It's a treat to page through and look at the photos. But those who stop to read will also benefit.
With chapters devoted to the city house, small apartment, city flat and loft, the book shows - and explains - how to choose reminders of the outdoors for a tightly edited space. It's a given that artificial flowers or arrangements are excluded. The author makes a convincing case for appreciating a bit of real nature every day, even if it's as basic as collected river rocks and interesting dry branches.
Dahan is a perennial and herb gardener who has written two previous garden books; photographer Sullivan has had work published by House Beautiful and several books.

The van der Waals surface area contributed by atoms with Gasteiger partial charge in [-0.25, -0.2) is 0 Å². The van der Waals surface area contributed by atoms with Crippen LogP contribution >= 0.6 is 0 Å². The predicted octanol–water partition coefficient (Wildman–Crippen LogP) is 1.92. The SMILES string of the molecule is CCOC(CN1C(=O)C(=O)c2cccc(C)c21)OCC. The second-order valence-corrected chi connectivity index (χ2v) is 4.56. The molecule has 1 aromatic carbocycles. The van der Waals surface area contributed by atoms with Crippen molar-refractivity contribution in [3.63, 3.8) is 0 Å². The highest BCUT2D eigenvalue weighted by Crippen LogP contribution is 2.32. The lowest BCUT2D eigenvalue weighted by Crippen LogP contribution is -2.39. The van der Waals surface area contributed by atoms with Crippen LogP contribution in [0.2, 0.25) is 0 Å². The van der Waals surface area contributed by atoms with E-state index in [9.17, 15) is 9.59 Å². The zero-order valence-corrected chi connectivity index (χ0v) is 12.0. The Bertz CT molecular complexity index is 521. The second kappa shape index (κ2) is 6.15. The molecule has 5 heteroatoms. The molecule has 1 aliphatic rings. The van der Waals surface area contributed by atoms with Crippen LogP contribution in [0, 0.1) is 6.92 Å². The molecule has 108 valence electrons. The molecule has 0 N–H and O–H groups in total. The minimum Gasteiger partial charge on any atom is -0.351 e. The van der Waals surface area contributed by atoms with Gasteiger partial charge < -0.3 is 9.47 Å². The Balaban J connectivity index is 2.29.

For any small area, the author suggests blurring the boundaries between outdoors and indoors as a way to expand space. One suggestion: Place a mirror to reflect a garden view and bring it inside.
Simple ideas are sprinkled throughout. For a floral mantelpiece, wreathe a hanging mirror with live ivy. Or add a rustic woven branch sofa table to an otherwise contemporary setting.
A tiny rooftop garden carpeted in grass, with wall-hung pots of flowers, offers a park setting stories above the real thing. Another rooftop retreat near an elevator structure screens some of the view through dried bamboo stalks sunk into a low slate bench.
If you live in a small space, you may want to make room for this book. -The Oregonian